One of the first street eats you will be dared to try as soon as you step into Manila soil, balut looks like your typical hard-boiled egg on the outside. What lurks within is no ordinary egg yolk, but a three-week-old fertilized duck embryo. Welcome to the Philippines.
There’s an art to eating the balut. Start by cracking a small hole on the hollow end of the egg and sucking the broth (which is amniotic fluid, if you must know) before peeling half the shell off. Bite off the yellow part to introduce your tongue to the texture of boiled yolk mixed with cartilage, and as you remove the rest of the shell, try not to focus on the wings, beak, and other parts of the duckling that you may see. Before you get squeamish, chomp on the rest of the balut quickly until you get to the tough white lump of egg white. It’s edible, but some people prefer to throw it out. Rock salt and vinegar are optional.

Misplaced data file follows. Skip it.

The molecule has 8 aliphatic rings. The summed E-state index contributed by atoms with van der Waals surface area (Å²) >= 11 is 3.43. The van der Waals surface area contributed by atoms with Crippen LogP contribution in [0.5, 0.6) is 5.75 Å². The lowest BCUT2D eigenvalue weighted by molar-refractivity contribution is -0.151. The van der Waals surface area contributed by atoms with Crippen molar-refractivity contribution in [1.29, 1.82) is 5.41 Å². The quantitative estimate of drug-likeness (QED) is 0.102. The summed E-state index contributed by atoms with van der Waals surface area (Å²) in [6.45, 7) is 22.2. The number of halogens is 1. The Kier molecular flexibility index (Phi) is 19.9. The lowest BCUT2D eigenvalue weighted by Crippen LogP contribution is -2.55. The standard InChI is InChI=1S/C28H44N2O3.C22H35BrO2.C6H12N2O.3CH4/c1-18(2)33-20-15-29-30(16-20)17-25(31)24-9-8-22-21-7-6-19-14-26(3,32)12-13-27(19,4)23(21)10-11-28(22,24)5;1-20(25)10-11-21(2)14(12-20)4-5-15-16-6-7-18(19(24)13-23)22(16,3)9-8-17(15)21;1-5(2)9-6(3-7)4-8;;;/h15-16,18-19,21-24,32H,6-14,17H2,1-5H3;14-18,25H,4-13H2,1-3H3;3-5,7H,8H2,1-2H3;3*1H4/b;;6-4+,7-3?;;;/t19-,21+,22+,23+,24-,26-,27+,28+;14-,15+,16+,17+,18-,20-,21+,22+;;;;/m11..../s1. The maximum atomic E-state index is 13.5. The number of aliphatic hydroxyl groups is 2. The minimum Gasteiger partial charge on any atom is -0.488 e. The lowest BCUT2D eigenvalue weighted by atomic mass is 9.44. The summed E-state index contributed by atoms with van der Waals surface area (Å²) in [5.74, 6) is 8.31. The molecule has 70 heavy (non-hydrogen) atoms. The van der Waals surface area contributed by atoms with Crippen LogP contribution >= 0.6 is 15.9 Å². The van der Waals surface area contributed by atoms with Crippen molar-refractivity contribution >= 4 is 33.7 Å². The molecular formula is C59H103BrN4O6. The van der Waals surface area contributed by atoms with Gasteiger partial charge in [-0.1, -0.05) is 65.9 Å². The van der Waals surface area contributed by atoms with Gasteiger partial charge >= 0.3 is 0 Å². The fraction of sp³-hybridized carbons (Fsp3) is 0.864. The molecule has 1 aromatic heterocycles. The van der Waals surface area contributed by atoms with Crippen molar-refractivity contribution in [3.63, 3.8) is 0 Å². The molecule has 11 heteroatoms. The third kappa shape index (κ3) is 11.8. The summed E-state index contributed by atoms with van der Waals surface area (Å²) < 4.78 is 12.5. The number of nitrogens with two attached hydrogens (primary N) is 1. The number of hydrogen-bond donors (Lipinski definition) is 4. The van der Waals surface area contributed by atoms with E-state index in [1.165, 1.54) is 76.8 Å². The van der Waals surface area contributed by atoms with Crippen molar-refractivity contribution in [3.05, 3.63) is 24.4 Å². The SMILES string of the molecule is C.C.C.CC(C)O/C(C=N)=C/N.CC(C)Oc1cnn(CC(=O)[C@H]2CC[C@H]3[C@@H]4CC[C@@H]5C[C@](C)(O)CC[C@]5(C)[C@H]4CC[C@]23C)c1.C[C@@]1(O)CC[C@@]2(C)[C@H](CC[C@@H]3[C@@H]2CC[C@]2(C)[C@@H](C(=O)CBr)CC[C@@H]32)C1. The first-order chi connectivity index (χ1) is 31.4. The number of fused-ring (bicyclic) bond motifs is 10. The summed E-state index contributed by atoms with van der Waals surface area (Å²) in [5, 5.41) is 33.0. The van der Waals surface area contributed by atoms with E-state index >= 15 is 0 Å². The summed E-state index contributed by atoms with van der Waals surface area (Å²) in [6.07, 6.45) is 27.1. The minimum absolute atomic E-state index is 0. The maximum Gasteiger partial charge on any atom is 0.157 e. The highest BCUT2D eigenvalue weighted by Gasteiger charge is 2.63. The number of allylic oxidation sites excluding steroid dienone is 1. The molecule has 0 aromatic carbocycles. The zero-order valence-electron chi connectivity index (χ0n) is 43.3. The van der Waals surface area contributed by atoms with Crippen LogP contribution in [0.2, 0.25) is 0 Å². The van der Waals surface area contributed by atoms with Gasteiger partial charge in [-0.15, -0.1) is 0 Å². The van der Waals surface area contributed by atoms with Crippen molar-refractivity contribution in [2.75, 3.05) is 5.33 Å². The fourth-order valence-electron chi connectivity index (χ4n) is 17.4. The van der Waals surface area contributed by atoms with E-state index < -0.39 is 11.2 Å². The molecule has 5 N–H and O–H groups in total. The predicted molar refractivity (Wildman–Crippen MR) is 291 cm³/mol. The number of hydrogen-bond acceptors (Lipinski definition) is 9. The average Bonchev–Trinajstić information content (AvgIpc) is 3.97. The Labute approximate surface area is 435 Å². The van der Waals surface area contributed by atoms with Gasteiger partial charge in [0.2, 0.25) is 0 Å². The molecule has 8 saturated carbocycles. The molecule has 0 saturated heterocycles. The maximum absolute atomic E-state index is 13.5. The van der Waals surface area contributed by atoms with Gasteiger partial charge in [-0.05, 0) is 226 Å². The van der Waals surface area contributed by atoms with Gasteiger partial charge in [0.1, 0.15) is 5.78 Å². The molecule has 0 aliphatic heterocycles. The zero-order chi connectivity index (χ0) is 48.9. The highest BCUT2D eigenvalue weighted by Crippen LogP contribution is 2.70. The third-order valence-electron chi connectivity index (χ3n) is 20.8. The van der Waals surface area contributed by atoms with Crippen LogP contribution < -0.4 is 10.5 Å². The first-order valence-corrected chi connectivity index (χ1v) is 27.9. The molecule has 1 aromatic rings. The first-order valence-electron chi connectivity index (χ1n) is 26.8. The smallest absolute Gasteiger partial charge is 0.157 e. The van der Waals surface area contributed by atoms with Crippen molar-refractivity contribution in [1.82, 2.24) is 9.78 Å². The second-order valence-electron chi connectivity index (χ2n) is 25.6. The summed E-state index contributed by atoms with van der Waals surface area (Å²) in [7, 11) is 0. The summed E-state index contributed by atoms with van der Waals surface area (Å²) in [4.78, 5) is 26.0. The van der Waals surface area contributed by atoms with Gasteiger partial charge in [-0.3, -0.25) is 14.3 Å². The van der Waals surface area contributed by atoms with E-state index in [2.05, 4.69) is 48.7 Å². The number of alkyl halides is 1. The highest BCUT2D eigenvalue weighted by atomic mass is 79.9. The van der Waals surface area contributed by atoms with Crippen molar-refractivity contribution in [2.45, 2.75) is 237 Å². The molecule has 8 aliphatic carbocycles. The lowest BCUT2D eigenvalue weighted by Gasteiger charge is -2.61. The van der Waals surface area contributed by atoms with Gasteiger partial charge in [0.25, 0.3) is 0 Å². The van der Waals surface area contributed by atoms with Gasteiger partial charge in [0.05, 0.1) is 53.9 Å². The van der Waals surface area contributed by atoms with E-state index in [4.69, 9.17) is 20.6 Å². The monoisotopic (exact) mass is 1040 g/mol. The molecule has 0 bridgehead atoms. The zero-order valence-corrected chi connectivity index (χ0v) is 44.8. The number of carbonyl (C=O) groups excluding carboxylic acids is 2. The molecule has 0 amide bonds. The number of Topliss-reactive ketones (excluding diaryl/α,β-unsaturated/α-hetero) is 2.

Beginners may try the tamer version: penoy. All your tongue will feel is a mass of white and yellow underdeveloped embryo, and none of the discernable baby duck parts.